Stagflation Explained: What This Financial Term Means

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Stagflation is an economic trend that arises from increases in inflation and unemployment happening at the same time. It leads to a slowing down of economic activity. The word “stagflation” combines two words, economic stagnation and inflation. It was coined by Iain Macleod, a member of the British Conservative Party in a speech made in November, 1965 to describe the prevailing economic situation in Britain. Since then, countries around the world have experienced stagflation in varying degrees.

Stagflation creates much economic hardship. How is it caused? How do governments correct this situation? How do we cope in a situation of stagflation?

An economy is understood to be stagnant if it experiences a long-term period of economic growth that is less than 2-3%. Inflation is defined as a general increase in the price of all goods and services as measured by the Consumer Price Index.

Governments employ a mix of fiscal and monetary policies to correct unfavorable economic trends and to foster growth. Reducing the Fed funds rate leads to a lowering of interest rates by banks that promotes borrowing and more economic activity. The increased money supply can also fuel inflation. On the other hand, increasing the Fed funds rate leads to a contraction of the economy. This results in lowering inflation but also slows down the economy. When stagflation happens there is both inflation and reduced economic activity. Policymakers are challenged to implement actions that simultaneously address both these issues.

What Causes Stagflation?

There are two main reasons that are believed to cause stagflation. The first relates to a sudden and unexpected rise in the price of a commodity, such as the oil price shocks experienced in the US in the 1970s. This leads to a general rise in production costs leading to price increases. As the purchasing power of the currency decreases, people cannot afford the cost of some goods and services. They limit their purchases to meeting basic needs. Businesses respond by scaling back. This leads to increased unemployment and a slowing down of the economy. The result is stagflation.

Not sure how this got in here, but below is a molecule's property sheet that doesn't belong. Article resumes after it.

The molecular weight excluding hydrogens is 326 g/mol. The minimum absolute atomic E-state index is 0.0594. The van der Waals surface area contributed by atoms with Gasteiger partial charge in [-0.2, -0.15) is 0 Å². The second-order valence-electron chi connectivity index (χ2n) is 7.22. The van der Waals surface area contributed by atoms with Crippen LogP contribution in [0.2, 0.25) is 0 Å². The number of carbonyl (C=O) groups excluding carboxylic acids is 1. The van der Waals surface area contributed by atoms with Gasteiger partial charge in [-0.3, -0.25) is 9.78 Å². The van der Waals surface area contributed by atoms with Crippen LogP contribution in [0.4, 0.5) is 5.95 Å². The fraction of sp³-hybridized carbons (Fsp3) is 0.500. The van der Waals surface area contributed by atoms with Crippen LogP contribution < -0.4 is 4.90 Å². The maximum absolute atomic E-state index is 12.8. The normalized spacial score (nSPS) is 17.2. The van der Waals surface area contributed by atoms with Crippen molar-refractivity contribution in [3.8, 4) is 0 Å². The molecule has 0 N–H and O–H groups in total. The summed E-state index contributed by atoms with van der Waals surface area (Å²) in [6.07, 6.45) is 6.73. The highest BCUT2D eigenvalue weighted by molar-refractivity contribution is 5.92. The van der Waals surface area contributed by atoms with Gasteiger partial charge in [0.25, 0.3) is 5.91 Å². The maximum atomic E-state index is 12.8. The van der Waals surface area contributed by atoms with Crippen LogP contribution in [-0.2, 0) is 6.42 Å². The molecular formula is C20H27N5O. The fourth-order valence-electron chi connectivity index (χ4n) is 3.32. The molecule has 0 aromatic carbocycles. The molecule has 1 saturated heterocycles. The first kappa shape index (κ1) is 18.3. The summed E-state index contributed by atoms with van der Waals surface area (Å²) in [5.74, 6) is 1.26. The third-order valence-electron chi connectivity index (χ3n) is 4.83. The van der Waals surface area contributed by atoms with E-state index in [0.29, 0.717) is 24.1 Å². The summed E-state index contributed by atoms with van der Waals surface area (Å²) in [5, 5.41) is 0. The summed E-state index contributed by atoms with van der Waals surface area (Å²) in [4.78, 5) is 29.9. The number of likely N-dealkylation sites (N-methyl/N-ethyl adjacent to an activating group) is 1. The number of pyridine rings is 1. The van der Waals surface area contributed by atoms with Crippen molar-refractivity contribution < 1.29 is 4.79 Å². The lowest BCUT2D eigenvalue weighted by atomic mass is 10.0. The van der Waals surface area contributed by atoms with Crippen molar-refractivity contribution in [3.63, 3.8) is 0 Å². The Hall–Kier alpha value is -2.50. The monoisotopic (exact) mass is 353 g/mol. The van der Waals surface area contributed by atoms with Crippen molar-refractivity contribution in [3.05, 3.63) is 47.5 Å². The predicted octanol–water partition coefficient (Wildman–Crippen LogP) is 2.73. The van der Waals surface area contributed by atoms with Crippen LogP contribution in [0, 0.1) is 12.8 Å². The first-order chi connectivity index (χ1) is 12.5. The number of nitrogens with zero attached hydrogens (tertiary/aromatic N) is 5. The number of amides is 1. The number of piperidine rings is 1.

Stagflation is also cited to result when governments implement macroeconomic policies that are not suitable. Excessive regulations can curb economic growth. Expansionary policies that are used to correct such situations can lead to inflation and increased unemployment. The economy slows down resulting in stagflation.

In addition to fiscal and monetary factors, factors such as labor market conditions and strength of trade unions, international events, expectations people have about inflation and supply constraints can also distort costs and prices within an economy leading to increased inflation that can ultimately lead to stagflation

How is Stagflation Corrected?

According to Keynesian theory, inflation and economic stagnation cannot happen simultaneously. Using monetary policy to control one factor, say inflation, can lead to further economic woes.

Countries around the world have tried different methods to tackle stagflation. Based on such experiences, it is seen that there is usually a time lag before an economy turns around. The intervening period is marked with increased business bankruptcies and hardship to the public at large.

Policymakers use a combination of fiscal and monetary policies to control stagflation. While increased spending by the government or reduced taxes stimulate growth, monetary policies are used to manage liquidity in the system and to control inflation. Governments also aim to stabilize key institutions so as to retain public confidence in their operations.

Measures to reduce costs, such as more efficient design of processes and machinery as well as alternative technologies and conservation of resources can also contribute favorably to reverse stagflation.

How Do We Respond to Stagflation?

Stagflation leads to a drop in consumer confidence and uncertainty about how long this condition would last. Our best response as consumers is to make wiser decisions about budgeting and investing.

Financial experts advice us to maintain an emergency fund of 3-6 months of living expenses at all times. This advice is even more relevant in a slow economy. Even if funds are available, consider carefully before purchasing high value items or a second home. Stagflation increases the risk of job loss. So use every opportunity to sharpen job skills. Ensure that credit card or other high-interest bearing debt is under control. Paying down credit cards and maintaining about two cards is a wise move.

In summary, stagflation is caused by macroeconomic events that are not within our control. The interim period before the situation is corrected can call for sacrifices on the part of consumers. Careful planning in both spending and investing can help us see through such downturns.